Indonesian English-medium Instruction: Policy, Controversy, and Practicalities (Abstract and summary submitted for 2014 IATEFL)
Please kindly find below the abstract and summary I submitted for 2014 IATEFL Conference, a conference I have always wanted to attend (as a presenter) since 2009, the first time my friend, Diana, and I attended this event. (Diana also submitted hers yesterday). I do hope to share you good news in November 🙂
This is the freshly minted version which has evolved a lot from my original one. Thanks to Richard for his very helpful and brilliant suggestions and for reminding me of the important bits that I have forgotten 😀 Many thanks also to Mariam Attia for her great suggestions on my previous version 🙂
Any comments or suggestions for this version please?
Many many thanks 🙂
Abstract: 50-60 words
Against the backdrop of local linguistics complexity, in 2006, Indonesia introduced English-medium Instruction (EMI) in public schools. This policy shift attracted considerable controversy which led to EMI being discontinued in 2013. In this talk, based on my professional reflections and ongoing doctoral research, I will outline the process of English Language Policy Reform and its practical implications for Indonesian ELT. (60)
Summary: 200-250 words
Indonesia is a country characterised by language diversity and complexity. Most Indonesians are bilingual, and many are multilingual. With Bahasa Indonesia as the national and official language and 746 local languages, language policy and planning has never been a simple matter. Many schools in rural areas still struggle to introduce Bahasa Indonesia to the students. Meanwhile, many urban areas have issues with the significantly diminishing number of local language speakers. Amidst all those complexity, from 2006, English was introduced as the medium of instruction in the new International Standard Schools (ISS), a move prompted by the government long-term development strategy for Indonesia. This innovation attracted criticism for the inequities it generated as well as the worries that the extensive use of English in the schools would diminish students’ sense of nationalism and endanger students’ identity as an Indonesian. For this reason, English-medium Instruction (EMI) was terminated in 2013.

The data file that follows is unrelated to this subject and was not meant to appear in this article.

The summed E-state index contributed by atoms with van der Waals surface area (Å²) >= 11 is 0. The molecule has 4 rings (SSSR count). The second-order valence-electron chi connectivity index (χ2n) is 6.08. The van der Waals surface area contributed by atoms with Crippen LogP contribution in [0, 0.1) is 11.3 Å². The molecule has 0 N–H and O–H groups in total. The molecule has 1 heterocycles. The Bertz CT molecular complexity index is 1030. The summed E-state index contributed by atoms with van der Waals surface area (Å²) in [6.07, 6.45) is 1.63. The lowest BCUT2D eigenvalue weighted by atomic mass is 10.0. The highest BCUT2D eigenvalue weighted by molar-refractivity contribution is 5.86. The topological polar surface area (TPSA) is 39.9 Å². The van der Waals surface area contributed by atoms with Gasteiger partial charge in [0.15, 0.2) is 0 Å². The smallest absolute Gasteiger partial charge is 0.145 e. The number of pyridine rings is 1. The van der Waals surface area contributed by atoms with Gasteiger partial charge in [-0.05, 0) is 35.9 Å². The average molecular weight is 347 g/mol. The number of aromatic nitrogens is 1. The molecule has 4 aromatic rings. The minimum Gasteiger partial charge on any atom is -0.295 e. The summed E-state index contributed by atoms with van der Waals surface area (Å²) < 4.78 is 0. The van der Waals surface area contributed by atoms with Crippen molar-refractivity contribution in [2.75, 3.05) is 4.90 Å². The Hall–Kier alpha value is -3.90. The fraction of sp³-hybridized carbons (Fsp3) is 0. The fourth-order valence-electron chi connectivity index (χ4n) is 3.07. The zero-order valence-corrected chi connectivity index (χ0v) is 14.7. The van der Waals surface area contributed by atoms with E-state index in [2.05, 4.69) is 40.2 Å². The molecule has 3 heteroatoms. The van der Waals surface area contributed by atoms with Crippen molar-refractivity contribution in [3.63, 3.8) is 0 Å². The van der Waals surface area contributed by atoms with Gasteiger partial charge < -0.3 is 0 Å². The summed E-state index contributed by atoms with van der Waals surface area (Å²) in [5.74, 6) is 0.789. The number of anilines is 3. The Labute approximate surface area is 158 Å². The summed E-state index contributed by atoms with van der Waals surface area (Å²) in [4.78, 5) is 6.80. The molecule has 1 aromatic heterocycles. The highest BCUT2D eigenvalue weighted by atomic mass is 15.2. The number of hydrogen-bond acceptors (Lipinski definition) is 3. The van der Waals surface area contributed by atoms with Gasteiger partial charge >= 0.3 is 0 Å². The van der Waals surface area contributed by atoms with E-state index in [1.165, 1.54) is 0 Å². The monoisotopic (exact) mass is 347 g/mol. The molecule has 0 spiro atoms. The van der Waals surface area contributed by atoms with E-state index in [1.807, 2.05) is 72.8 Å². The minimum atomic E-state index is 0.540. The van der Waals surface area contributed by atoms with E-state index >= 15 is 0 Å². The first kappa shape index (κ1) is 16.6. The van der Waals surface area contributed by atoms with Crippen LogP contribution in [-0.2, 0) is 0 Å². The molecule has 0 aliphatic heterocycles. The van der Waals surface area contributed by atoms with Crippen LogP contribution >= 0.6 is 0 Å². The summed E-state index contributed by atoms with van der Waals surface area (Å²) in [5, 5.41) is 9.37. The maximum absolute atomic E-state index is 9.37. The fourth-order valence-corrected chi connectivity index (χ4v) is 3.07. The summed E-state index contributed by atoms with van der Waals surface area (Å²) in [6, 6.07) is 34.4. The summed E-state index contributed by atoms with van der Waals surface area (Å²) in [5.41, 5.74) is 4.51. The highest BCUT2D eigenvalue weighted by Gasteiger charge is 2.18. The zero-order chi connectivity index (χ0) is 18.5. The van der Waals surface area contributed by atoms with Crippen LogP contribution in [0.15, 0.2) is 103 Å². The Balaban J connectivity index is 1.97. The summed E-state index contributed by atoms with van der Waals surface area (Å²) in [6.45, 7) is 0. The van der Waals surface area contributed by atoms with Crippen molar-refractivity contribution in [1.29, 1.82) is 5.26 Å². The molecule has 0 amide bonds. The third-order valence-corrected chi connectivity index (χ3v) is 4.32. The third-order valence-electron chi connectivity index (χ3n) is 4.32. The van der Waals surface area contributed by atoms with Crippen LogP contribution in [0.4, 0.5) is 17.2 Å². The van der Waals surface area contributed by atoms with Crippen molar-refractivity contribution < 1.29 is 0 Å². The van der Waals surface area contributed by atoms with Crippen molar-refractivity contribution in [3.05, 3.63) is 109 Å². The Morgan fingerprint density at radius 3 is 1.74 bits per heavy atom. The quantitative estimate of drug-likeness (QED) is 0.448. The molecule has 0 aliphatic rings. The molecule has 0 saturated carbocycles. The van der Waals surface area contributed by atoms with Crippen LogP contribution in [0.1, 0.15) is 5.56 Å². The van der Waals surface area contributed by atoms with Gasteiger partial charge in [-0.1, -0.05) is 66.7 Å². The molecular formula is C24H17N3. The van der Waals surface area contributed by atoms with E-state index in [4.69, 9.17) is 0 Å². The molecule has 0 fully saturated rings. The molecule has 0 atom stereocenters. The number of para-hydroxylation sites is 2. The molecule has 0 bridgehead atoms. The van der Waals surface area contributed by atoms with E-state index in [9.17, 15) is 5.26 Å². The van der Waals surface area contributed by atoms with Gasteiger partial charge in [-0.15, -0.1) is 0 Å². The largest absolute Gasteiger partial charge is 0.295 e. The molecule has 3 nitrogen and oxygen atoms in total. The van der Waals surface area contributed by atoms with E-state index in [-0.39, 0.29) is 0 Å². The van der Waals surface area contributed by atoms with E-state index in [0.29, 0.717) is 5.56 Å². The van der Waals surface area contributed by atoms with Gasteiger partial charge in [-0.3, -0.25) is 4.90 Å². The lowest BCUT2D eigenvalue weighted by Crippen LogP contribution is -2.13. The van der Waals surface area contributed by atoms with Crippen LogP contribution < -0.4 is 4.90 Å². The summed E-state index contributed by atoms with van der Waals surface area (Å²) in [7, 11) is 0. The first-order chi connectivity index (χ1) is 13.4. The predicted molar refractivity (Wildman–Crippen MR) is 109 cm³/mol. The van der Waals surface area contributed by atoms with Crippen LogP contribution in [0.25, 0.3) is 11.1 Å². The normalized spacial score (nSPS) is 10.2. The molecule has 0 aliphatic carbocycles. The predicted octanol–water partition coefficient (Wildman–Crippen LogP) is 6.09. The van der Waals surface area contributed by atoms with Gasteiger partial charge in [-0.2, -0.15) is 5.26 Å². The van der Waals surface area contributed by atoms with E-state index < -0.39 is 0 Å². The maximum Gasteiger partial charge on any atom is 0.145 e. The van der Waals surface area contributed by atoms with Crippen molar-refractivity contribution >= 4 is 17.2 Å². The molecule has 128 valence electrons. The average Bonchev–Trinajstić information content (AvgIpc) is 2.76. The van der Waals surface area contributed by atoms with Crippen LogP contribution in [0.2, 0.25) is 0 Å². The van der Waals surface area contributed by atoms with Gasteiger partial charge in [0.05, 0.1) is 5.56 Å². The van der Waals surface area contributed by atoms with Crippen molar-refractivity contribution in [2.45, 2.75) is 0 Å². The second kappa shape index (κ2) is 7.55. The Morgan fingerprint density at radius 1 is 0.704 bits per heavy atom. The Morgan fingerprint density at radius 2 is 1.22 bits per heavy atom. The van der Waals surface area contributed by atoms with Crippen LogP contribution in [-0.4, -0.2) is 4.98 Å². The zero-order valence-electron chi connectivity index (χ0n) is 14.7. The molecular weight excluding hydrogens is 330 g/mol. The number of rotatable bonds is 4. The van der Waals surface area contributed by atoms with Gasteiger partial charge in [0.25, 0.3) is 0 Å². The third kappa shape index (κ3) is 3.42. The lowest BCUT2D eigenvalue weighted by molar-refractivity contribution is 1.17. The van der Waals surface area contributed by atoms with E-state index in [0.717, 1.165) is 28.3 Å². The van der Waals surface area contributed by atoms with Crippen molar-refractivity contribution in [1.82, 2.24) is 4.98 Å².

This talk is based on my professional reflections as an English language teacher and EMI teacher trainer as well as based on my preliminary research for my doctoral studies. The presentation will take up to 15 minutes in which I will talk about the brief history of Indonesian EMI, the main policies, the controversies, and its practicalities concerning ELT, and then it will be followed by a 15 minute question and answer session. The lessons learnt from Indonesian case may hopefully be a useful input for the applications of EMI in other countries. (241)